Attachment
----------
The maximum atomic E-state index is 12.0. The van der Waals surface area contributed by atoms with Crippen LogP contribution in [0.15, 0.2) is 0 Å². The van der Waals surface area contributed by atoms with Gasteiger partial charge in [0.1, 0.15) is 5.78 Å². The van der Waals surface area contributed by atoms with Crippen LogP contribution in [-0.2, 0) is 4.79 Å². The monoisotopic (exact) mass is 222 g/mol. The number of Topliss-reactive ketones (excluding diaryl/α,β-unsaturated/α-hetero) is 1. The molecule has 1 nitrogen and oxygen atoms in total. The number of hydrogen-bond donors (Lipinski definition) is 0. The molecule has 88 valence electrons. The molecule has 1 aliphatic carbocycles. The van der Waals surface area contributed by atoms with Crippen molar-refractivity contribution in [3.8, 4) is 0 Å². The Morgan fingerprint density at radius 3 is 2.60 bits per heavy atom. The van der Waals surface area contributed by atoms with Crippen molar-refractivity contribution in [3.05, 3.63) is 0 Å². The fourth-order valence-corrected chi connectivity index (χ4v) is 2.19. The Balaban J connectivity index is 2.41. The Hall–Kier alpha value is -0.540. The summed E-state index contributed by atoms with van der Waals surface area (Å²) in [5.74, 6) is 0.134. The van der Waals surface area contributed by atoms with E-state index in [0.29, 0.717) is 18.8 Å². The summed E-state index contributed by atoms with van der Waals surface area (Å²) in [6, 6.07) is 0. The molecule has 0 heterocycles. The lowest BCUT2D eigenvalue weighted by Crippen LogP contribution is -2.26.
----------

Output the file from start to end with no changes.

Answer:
The maximum atomic E-state index is 12.0. The van der Waals surface area contributed by atoms with Crippen LogP contribution in [0.15, 0.2) is 0 Å². The van der Waals surface area contributed by atoms with Gasteiger partial charge in [0.1, 0.15) is 5.78 Å². The van der Waals surface area contributed by atoms with Crippen LogP contribution in [-0.2, 0) is 4.79 Å². The monoisotopic (exact) mass is 222 g/mol. The number of Topliss-reactive ketones (excluding diaryl/α,β-unsaturated/α-hetero) is 1. The molecule has 1 nitrogen and oxygen atoms in total. The number of hydrogen-bond donors (Lipinski definition) is 0. The molecule has 88 valence electrons. The molecule has 1 aliphatic carbocycles. The van der Waals surface area contributed by atoms with Crippen molar-refractivity contribution in [3.8, 4) is 0 Å². The Morgan fingerprint density at radius 3 is 2.60 bits per heavy atom. The van der Waals surface area contributed by atoms with Crippen molar-refractivity contribution in [3.05, 3.63) is 0 Å². The fourth-order valence-corrected chi connectivity index (χ4v) is 2.19. The Balaban J connectivity index is 2.41. The Hall–Kier alpha value is -0.540. The summed E-state index contributed by atoms with van der Waals surface area (Å²) in [5.74, 6) is 0.134. The van der Waals surface area contributed by atoms with E-state index in [0.29, 0.717) is 18.8 Å². The summed E-state index contributed by atoms with van der Waals surface area (Å²) in [6, 6.07) is 0. The molecule has 0 heterocycles. The lowest BCUT2D eigenvalue weighted by Crippen LogP contribution is -2.26.